A high speed switch time-gates the tunnel diode detector by switching between a gate active mode in which the tunnel diode detector is connected to the receiver front end circuitry for reception of an UWB pulse; and a gate inactive mode in which the signal input is removed from the detector and charge stored in the tunnel diode detector is discharged. Conventional designs have previously used the tunnel diode bias voltage itself to gate the tunnel diode detector, resulting in reduced RF sensitivity due to transients induced by the bias switching circuitry.
It is therefore an object of the present invention to provide an UWB receiver which operates with extremely high sensitivity at extremely high speeds with high immunity to inband jamming.
It is a further object to provide a method of calibrating the bias threshold of an UWB receiver.
It is another object to provide an UWB receiver which biases a tunnel diode detector at its highest sensitivity point based on internal noise only.
It is a further object to provide an UWB receiver which uses a high speed, adaptive dynamic range extension process.
It is also an object of the present invention to provide an UWB receiver which switchably discharges the tunnel diode detector between data dwells.
An additional object is to provide an UWB receiver having separate data and noise dwell measurement circuitry.
These and other objects will become readily apparent to those of ordinary skill in the art from the detailed description of the presently preferred exemplary embodiments with reference to the drawings, in which:
FIG. 1 is a schematic diagram of a high data rate UWB receiver according to a first embodiment of the present invention.
FIG. 2 is a timing diagram showing the operation of switches S1 to S3 in FIG. 1 with respect to an UWB received pulse, e.g., timing for two noise dwells per data dwell.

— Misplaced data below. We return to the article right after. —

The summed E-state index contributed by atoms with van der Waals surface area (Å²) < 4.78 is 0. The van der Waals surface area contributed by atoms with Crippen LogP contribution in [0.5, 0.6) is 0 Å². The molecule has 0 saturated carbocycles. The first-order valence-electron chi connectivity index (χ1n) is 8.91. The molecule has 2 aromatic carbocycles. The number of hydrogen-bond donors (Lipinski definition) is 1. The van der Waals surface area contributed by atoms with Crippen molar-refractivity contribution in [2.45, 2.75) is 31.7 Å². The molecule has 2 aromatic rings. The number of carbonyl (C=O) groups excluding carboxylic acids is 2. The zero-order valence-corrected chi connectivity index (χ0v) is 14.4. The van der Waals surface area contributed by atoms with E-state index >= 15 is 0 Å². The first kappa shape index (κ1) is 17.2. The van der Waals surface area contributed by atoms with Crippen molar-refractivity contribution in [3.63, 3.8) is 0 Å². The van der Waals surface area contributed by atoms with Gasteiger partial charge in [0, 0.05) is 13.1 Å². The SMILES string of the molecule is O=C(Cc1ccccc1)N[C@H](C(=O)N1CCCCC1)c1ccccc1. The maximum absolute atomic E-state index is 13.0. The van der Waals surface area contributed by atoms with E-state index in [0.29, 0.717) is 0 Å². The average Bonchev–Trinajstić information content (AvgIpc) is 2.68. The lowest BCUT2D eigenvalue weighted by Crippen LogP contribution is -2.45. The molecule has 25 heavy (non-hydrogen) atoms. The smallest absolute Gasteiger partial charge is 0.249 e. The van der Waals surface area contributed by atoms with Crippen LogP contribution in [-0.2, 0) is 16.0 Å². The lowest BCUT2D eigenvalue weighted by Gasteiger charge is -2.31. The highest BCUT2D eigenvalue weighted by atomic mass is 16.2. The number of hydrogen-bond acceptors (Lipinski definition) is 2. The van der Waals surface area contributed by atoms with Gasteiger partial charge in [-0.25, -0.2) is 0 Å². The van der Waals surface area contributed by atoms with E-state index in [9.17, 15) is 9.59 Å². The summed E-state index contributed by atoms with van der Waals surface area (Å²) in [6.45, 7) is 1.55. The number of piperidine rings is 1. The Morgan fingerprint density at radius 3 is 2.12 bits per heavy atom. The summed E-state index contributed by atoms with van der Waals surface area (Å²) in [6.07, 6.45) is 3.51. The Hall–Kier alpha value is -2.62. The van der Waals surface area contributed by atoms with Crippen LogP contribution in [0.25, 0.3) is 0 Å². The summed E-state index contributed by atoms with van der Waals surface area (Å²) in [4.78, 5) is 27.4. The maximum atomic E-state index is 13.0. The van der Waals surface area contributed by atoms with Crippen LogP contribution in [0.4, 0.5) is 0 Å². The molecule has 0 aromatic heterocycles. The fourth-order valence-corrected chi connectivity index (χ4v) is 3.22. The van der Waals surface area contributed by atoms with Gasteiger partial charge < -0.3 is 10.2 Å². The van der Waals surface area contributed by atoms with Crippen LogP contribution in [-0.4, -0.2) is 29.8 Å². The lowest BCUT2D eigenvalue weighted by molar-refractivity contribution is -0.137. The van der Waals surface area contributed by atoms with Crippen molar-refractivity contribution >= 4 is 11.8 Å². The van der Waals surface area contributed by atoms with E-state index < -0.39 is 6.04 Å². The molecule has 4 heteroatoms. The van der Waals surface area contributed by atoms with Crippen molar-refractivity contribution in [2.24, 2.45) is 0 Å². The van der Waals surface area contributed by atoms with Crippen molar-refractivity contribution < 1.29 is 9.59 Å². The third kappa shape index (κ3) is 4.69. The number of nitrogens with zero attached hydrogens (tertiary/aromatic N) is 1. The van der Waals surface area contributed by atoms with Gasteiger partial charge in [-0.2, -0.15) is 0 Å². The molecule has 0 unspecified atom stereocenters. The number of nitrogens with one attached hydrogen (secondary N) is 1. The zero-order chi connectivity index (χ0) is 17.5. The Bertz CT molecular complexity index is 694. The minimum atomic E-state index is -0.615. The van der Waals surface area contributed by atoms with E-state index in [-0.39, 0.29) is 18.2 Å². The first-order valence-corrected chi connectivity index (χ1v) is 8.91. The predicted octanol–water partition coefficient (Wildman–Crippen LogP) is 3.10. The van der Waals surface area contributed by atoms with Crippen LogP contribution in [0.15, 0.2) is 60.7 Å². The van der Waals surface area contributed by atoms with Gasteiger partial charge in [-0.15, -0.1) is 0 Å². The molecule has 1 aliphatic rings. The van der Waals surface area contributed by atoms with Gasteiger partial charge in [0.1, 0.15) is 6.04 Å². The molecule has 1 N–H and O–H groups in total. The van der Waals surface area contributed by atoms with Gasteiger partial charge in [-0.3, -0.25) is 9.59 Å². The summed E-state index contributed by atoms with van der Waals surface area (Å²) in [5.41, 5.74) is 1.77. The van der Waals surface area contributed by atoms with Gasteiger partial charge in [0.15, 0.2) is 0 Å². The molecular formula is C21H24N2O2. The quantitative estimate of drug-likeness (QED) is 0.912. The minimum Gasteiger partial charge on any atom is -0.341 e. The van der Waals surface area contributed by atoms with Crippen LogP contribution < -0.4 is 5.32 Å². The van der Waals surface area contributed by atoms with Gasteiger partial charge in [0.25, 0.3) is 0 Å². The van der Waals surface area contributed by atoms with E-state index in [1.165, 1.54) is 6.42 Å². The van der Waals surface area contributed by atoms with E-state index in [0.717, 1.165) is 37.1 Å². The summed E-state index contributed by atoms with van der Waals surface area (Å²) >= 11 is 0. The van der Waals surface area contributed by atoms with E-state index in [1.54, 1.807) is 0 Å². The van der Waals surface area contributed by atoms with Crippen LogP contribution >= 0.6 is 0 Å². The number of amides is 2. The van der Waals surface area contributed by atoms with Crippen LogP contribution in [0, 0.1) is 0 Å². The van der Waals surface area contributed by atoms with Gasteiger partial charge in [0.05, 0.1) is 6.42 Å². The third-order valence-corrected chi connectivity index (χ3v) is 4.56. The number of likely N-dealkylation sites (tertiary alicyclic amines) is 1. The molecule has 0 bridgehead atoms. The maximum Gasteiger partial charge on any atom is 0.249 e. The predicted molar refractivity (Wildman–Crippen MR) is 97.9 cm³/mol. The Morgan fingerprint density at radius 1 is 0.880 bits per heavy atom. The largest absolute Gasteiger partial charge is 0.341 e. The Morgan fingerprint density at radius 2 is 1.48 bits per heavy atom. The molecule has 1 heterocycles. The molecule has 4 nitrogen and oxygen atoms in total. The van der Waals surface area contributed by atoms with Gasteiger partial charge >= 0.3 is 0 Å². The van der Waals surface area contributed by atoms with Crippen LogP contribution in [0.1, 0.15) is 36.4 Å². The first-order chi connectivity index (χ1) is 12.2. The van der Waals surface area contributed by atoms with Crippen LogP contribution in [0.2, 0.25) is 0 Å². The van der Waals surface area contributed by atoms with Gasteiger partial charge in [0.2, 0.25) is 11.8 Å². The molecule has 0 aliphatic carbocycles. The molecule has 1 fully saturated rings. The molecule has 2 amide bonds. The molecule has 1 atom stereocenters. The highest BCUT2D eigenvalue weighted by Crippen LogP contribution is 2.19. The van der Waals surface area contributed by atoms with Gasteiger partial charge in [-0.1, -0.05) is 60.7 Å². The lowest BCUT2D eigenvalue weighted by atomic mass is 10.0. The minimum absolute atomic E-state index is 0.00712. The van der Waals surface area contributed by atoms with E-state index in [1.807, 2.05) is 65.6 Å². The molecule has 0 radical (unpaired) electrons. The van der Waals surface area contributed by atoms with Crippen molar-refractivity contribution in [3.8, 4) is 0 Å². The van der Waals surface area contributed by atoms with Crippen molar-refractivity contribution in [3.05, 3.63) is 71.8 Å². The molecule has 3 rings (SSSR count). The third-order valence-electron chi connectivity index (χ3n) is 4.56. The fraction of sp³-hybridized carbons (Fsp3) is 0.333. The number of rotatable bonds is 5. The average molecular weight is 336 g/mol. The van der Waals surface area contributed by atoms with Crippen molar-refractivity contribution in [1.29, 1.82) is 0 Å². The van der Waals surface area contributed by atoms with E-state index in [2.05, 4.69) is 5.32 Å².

FIG. 3 is a flow diagram for the tunnel diode detector UWB receiver according to the present invention.
FIG. 4 is a photograph of a circuit board of a transceiver utilizing the present invention.
FIG. 5 is a schematic diagram of an ultra high data rate UWB receiver according to a second embodiment of the present invention.
FIG. 6 is a timing diagram of the circuit of FIG. 5.
FIGS. 7A to 7C show the current-to-voltage (I-V) characteristics of a tunnel diode (FIG. 7A), a Schottky Diode (FIG. 7B) and a back tunnel diode (FIG. 7C), respectively.
The tunnel diode detector circuitry and process steps of the present invention provide an UWB receiver which is highly immune to many forms of in-band jamming; can operate at extremely high data rates (tens to hundreds of megabits per second Mb/s!; and provides a high speed threshold which compensates for the level of noise and guarantees a desired ROC performance. A TDD UWB receiver using this technique provides single pulse detection of a 200 μW (average power) UWB signal at distances exceeding 50 miles.
The tunnel diode(s) of the UWB receiver is (are) biased to operate near its peak current value Ip, which occurs just prior to the tunnel diode's AC negative resistance region as shown in FIG. 7A. This is in sharp contrast to the operation of a conventional microwave Schottky diode detector as shown in FIG. 7B, or a conventional back tunnel diode detector as shown in FIG. 7C, which rely on signal rectification with low or zero offset voltages for the detection of low level microwave signals.